OOP(S), We've Been Going Backwards

I'm about to blow your mind, because you've probably never heard someone say this in all of your indoctrination, erh, ahem, I mean training. Object Oriented Programming is wrong.

The fundamental tennets of Object Oriented design methodology are fallacious. The promise of OOP is that anthropomorphizing data will make it easier for programmers to grasp the data interrelations and interactions, but it just muddies the water for how that data is processed. The class does not exist. It really is just a bag of data--your CDog instance is not a dog, it's electrical signals that represent numbers that represent data that represent a dog--and to treat it otherwise is to peddle in lies.

OOP has done nothing to decrease the complexity of application development, nor has it led to more successful projects (success measured in terms of coming in on-budget). And if you look at the OOP advocated by such ecosystems as Java and Struts, you'll even see a massive increase in complexity.

In any enterprise scenario, the most important thing is data. An enterprise application is nothing without a solid database, and the database will live on long past the application itself. That's the fallacy of N-Tier and MVC architectures: that the database is somehow an integral part of the application. How many times have you worked on new intranet applications that were connecting to and manipulating old databases, be them ancient mainframe systems or over-leveraged MS Access debacles? We'll be writing programs in C# 7.0 before we completely migrate off of dBase II. That's why COBOL applications still exist, the data storage was integrated into the programming language. And in an ever more regulated business environment, our requirements for data are only going to increase exponentially.

But what changes constantly and dramatically is how we want to see that data. That is our application. The means by which we manipulate data are absolutely decoupled from the data itself. In 20 years time, you're not going to want to know how report XYZ was calculated (in some part because it was probably wrong), mostly because your business needs are completely different and that report just doesn't make sense anymore.

By using OOP, you're marrying your data and your behaviors, by its very definition, and then trying to hide your data. It's like playing 20 questions with your business. When some new business analyst comes along, trying to make a name for himself in the company, and declares that System XYZ that has been running perfectly well for the last decade needs to be rewritten "to bring it up to industry best practices", in an OO scenario you're in the old cliche of "throwing out the baby with the bathwater." This is especially true if you've used an ORM system that lets the application drive the database design.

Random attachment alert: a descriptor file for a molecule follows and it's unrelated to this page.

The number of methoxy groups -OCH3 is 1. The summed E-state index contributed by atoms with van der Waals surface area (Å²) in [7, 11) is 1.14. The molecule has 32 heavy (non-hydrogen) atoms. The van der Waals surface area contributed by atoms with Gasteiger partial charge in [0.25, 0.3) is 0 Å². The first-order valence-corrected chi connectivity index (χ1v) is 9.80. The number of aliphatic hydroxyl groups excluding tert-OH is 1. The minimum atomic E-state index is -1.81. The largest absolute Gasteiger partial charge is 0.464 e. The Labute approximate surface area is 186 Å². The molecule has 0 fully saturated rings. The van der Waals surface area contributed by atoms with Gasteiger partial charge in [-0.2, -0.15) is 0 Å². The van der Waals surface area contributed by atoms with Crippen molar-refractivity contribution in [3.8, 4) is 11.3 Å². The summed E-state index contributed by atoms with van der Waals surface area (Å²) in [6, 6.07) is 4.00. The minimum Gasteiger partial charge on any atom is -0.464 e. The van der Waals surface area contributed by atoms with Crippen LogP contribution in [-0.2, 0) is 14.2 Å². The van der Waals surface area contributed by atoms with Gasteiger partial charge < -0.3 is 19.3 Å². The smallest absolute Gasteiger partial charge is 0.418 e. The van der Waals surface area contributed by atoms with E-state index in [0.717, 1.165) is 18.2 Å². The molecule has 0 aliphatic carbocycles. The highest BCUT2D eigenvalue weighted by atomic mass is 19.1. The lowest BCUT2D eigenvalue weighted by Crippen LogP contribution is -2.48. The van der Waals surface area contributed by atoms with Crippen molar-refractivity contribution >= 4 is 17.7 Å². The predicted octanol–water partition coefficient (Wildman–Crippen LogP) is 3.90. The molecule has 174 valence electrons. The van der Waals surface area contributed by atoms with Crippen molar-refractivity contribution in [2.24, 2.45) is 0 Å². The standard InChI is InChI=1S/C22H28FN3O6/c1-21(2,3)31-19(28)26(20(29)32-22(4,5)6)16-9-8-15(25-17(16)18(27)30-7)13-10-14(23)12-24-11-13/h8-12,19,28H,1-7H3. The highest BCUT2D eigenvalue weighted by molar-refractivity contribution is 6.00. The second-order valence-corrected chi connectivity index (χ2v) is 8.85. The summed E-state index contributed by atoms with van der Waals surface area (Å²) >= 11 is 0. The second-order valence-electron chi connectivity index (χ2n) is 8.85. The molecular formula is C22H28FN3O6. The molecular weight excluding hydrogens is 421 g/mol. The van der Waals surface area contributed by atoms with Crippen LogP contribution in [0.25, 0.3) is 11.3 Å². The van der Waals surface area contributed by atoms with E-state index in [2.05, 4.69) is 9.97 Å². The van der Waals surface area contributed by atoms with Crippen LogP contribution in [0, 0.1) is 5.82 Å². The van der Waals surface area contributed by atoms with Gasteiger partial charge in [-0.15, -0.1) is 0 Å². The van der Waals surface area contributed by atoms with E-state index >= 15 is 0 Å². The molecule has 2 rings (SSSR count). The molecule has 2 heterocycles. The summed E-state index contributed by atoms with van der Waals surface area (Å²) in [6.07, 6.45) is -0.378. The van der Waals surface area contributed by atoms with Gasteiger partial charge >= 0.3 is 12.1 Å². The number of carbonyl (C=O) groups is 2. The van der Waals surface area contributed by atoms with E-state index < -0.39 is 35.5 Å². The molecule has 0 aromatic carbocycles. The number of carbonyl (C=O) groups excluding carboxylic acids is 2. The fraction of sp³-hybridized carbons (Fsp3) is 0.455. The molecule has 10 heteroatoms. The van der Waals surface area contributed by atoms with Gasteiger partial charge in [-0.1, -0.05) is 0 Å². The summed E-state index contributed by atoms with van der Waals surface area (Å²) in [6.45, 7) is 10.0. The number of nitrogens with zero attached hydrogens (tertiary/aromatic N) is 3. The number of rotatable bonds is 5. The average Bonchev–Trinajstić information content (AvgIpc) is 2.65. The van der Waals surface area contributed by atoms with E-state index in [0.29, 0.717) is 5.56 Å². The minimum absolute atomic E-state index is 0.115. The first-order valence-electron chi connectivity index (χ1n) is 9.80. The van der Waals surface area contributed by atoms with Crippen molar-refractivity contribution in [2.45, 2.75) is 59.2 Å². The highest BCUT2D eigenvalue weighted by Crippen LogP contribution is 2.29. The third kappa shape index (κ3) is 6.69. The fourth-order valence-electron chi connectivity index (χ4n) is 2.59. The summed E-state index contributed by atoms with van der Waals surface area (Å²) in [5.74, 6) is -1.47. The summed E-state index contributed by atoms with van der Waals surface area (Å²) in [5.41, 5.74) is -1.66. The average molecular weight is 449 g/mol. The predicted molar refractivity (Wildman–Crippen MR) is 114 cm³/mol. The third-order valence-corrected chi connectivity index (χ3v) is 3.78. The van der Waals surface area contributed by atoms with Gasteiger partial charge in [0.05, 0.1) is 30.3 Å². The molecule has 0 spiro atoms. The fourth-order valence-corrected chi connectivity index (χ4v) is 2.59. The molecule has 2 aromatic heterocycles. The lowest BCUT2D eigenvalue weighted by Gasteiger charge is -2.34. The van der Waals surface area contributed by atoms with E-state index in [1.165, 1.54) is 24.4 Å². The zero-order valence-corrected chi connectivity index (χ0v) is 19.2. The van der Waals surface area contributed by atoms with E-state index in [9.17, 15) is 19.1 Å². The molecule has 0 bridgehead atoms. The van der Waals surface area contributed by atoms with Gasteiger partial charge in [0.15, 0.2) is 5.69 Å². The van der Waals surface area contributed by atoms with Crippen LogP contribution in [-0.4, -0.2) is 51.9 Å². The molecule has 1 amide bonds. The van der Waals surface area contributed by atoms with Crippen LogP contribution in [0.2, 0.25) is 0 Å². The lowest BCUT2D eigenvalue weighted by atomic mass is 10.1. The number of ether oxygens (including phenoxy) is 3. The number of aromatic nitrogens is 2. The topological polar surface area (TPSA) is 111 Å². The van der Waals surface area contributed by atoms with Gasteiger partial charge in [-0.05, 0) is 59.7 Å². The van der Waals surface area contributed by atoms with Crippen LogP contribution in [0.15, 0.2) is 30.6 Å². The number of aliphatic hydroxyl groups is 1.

This is probably why there aren't very many jobs for Lisp and other functional language programmers: because their languages were pretty much right the first time so there is no pressure to "upgrade" and their applications just work the first time because they know the difference between data and how we manipulate the data. In functional programming languages, EVERYTHING is understood to be just bags of data. In Lisp and Scheme, you pass around lists to all of your functions, lists that don't advertise particularly well what are in them. That's because, for the most part, it doesn't matter. You don't want your application to know very much about your data. You want to segregate those parts of the application that do know about the data to very restricted and limited areas. The more generic the bulk of the code, the more reusable it is.

Which brings me to yet another fallacy of OOP: code reuse. When was the last time you reused a class you wrote yourself? I bet you have a "Utility" class somewhere that's a bag of static methods, we all do, because OOP doesn't account for the fact that functionality exists separate from data. That doesn't count, that's not a real class. I'm talking about BusinessEntityWidgetX implementing GodAwfulInterfaceY. When was the last time you reused either across applications?

So OOP, you promised the world, and you never delivered. Then you built a system of indoctrination around yourself (university computer science programs) to protect yourself from criticism. Congratulations, you've achieved the status of religion.


On Arguments

My friend Far McKon recently posted a bit on living in a connected world and the responsibilities of having an online persona. Check out his post, "Have Big mouth, will travel." I was originally writing this as a comment on his post, but it got to be quite long and I thought it would better serve as a post on my own blog.

I try to use the type of situation that Far refers to as learning experiences (always after the fact, "the bridges I burn light the path before me") to see where I can improve my debating skills. These days, I try to only talking to people who don't agree with me; it forces me to be honest as well as humble. I could have avoided a lot of arguments in the past by being more cognizant of my audience, specifically who that audience might fully entail. It can be a slap in the face to realize that a lot more people heard what you said or read what you wrote than originally you intended.

The key is to recognize the difference between content, delivery, and desired outcome. There is more than one way to express any opinion, and even very contentious opinions can be expressed politely without resorting to patronizing political correctness. Without practice, your delivery is reflexive, and without control over your delivery, you won't get your desired outcome. Tailor your delivery for the outcome. People don't wan't to have their opinions challenged by a stranger. You often have to "lose" the early battles to get to a position where you can win the war.

It can make you a better writer in the process. When you're more aware of what you want to say and the emotions you want to evoke, you can cut out the extraneous bits that are primarily repetitions of your thesis through the various lenses of your own full range of emotional responses.

But there is also a certain level of responsibility that needs to be shouldered by the other party. If we take on all of the responsibility for poorly ran arguments, then really we're admitting that the other person is perfect. Also, irrational people exist*, and there is just no accounting for them.